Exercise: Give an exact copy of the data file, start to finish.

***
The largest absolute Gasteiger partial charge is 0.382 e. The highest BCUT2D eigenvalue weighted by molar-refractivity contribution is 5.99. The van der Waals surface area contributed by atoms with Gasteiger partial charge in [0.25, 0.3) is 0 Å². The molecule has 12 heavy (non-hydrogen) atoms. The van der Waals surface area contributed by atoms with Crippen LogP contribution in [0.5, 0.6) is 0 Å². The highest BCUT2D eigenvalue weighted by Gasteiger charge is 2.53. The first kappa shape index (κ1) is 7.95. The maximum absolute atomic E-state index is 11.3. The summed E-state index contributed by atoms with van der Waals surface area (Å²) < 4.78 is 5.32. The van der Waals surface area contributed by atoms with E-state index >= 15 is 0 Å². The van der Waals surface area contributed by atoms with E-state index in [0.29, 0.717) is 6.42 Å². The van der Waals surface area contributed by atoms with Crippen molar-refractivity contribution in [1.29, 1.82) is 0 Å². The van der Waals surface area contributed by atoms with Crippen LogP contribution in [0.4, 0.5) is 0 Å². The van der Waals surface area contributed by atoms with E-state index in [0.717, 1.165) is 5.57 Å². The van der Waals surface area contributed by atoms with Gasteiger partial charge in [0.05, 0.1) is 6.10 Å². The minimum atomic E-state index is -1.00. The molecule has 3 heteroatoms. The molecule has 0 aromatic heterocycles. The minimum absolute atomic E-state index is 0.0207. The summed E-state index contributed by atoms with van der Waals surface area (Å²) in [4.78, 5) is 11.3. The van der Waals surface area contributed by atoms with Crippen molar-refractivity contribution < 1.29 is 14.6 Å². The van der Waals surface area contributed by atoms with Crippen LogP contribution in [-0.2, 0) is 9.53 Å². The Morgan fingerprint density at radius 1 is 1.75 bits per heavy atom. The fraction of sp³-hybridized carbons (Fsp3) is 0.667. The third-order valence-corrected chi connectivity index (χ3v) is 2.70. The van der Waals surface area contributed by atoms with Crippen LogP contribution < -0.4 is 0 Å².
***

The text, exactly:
The largest absolute Gasteiger partial charge is 0.382 e. The highest BCUT2D eigenvalue weighted by molar-refractivity contribution is 5.99. The van der Waals surface area contributed by atoms with Gasteiger partial charge in [0.25, 0.3) is 0 Å². The molecule has 12 heavy (non-hydrogen) atoms. The van der Waals surface area contributed by atoms with Crippen LogP contribution in [0.5, 0.6) is 0 Å². The highest BCUT2D eigenvalue weighted by Gasteiger charge is 2.53. The first kappa shape index (κ1) is 7.95. The maximum absolute atomic E-state index is 11.3. The summed E-state index contributed by atoms with van der Waals surface area (Å²) < 4.78 is 5.32. The van der Waals surface area contributed by atoms with E-state index >= 15 is 0 Å². The van der Waals surface area contributed by atoms with E-state index in [0.29, 0.717) is 6.42 Å². The van der Waals surface area contributed by atoms with Crippen molar-refractivity contribution in [1.29, 1.82) is 0 Å². The van der Waals surface area contributed by atoms with Crippen LogP contribution in [0.4, 0.5) is 0 Å². The van der Waals surface area contributed by atoms with E-state index in [0.717, 1.165) is 5.57 Å². The van der Waals surface area contributed by atoms with Gasteiger partial charge in [0.05, 0.1) is 6.10 Å². The minimum atomic E-state index is -1.00. The molecule has 3 heteroatoms. The molecule has 0 aromatic heterocycles. The minimum absolute atomic E-state index is 0.0207. The summed E-state index contributed by atoms with van der Waals surface area (Å²) in [4.78, 5) is 11.3. The van der Waals surface area contributed by atoms with Crippen molar-refractivity contribution < 1.29 is 14.6 Å². The van der Waals surface area contributed by atoms with Crippen LogP contribution in [-0.2, 0) is 9.53 Å². The Morgan fingerprint density at radius 1 is 1.75 bits per heavy atom. The fraction of sp³-hybridized carbons (Fsp3) is 0.667. The third-order valence-corrected chi connectivity index (χ3v) is 2.70. The van der Waals surface area contributed by atoms with Crippen LogP contribution < -0.4 is 0 Å².